Since matter always occupies a certain space, whether more or less, it is natural to infer, that two substances cannot occupy the same space at the same time. Experience

proves that this inference is correct. Let the hand, for example, be plunged into a glass of water, the water will be displaced, and will rise in the glass higher than it was before. If the glass be full before the hand is introduced, a portion of the water will run over. The water resigns its place to the solid body, and seeks a new position, but the two do not at the same time occupy the same space. Even so is it when a nail is driven into a piece of wood. Little pores or interstices exist between the woody particles, and the nail makes room for itself by squeezing these particles more closely together. The wood is accordingly displaced from the space which the nail now occupies. Air itself is able to prevent any other substance from occupying the same place with it. If a cup or glass be plunged into water with its mouth downwards, so as to be completely submerged, the air it contains, having no means of escape, will keep the water from filling it. This may be easily proved by sticking a little bit of paper on the bottom of the glass inside, which will be found quite dry when the glass has been withdrawn from the water. It is upon this principle that diving-bells are constructed. It is equally true, then, of all kinds of matter, solid, liquid, or gaseous, that the space which is occupied by one substance cannot at the same time be occupied by another. This property is generally, though not very correctly, called impenetrability.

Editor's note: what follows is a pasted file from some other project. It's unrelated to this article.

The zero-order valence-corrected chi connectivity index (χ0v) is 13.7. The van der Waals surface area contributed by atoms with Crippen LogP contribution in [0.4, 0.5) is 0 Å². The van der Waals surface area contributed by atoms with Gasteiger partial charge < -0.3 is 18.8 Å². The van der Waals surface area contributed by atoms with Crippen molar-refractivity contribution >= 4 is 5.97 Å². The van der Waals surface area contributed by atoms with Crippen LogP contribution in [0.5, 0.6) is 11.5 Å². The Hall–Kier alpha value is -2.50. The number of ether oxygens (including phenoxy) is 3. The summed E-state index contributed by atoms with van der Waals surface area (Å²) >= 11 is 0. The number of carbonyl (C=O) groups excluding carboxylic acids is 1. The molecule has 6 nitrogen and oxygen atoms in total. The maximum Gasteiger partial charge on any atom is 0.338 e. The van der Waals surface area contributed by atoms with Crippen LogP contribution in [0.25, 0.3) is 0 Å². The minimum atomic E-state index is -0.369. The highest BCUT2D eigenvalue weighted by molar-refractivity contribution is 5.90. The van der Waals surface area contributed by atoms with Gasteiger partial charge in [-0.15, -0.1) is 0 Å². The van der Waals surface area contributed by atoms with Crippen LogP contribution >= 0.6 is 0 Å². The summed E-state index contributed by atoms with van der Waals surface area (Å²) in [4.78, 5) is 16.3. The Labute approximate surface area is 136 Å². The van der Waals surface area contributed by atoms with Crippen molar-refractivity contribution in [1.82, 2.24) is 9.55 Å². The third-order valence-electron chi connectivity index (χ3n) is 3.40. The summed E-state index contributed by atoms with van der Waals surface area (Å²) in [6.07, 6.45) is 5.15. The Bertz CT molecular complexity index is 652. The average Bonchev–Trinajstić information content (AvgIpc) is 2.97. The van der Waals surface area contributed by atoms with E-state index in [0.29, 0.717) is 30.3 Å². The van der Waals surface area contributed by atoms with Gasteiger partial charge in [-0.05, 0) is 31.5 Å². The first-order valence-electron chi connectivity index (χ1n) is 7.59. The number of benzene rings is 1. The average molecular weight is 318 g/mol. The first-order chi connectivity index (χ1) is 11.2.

It is to be particularly observed, that, when a nail is driven into wood, the woody particles surrounding it are crushed into less space than they filled before. So also, in the experiment just described, of plunging an inverted glass into water, it is found that the water, though it does not fill the glass, rises in it to a certain extent. The air in the glass is compressed into a smaller space than it originally occupied, and its bulk becomes less and less, as the glass is pressed deeper and deeper into the water. Here, then, we have examples of another property of matter, compressibility. Air possesses this property in a high degree, wood in a lower degree, and some other substances

in a lower degree still; but there is good reason to believe that everything material is more or less compressible.

The dimensions of a body are affected by heat as well as by pressure. Bars of metal alternately heated and cooled, will alternately expand and contract. The blacksmith takes advantage of this in fitting the iron rim to a wheel. He puts on the rim when expanded by heat, so that, gradually contracting as it cools, it holds the wood-work with a firm grasp. Liquids also expand under the influence of heat, and contract when exposed to cold, and the same phenomena are exhibited by gases in a much higher degree. Putting out of view, therefore, a few exceptional cases, it may be said generally, that matter, in all its forms, possesses the properties of dilatability and contractibility. Hence the substances around us are constantly swelling and contracting under the vicissitudes of heat and cold. They grow smaller in winter, and dilate in summer. They swell on a warm day, and contract on a cold one. Even our own bodies are not altogether exempt from these changes, but the effects of temperature on them involve a good deal more than mere contraction and expansion.